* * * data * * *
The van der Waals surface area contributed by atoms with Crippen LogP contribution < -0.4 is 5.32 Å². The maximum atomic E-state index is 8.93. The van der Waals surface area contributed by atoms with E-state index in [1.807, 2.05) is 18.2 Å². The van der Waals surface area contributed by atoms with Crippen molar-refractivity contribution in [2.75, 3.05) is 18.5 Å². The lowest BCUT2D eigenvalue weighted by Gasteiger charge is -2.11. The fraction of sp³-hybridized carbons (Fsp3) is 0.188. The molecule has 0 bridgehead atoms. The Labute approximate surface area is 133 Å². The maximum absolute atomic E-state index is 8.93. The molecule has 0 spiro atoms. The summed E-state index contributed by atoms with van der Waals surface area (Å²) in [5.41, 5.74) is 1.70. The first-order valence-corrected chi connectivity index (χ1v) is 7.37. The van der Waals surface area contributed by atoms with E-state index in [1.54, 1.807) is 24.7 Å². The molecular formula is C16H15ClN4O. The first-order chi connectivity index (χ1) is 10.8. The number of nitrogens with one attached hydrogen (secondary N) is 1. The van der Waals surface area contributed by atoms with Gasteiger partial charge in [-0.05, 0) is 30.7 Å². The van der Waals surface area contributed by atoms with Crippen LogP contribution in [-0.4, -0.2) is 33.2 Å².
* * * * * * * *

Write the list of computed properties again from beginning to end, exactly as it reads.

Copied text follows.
The van der Waals surface area contributed by atoms with Crippen LogP contribution < -0.4 is 5.32 Å². The maximum atomic E-state index is 8.93. The van der Waals surface area contributed by atoms with E-state index in [1.807, 2.05) is 18.2 Å². The van der Waals surface area contributed by atoms with Crippen molar-refractivity contribution in [2.75, 3.05) is 18.5 Å². The lowest BCUT2D eigenvalue weighted by Gasteiger charge is -2.11. The fraction of sp³-hybridized carbons (Fsp3) is 0.188. The molecule has 0 bridgehead atoms. The Labute approximate surface area is 133 Å². The maximum absolute atomic E-state index is 8.93. The molecule has 0 spiro atoms. The summed E-state index contributed by atoms with van der Waals surface area (Å²) in [5.41, 5.74) is 1.70. The first-order valence-corrected chi connectivity index (χ1v) is 7.37. The van der Waals surface area contributed by atoms with E-state index in [1.54, 1.807) is 24.7 Å². The molecular formula is C16H15ClN4O. The first-order chi connectivity index (χ1) is 10.8. The number of nitrogens with one attached hydrogen (secondary N) is 1. The van der Waals surface area contributed by atoms with Gasteiger partial charge in [-0.05, 0) is 30.7 Å². The van der Waals surface area contributed by atoms with Crippen LogP contribution in [-0.4, -0.2) is 33.2 Å².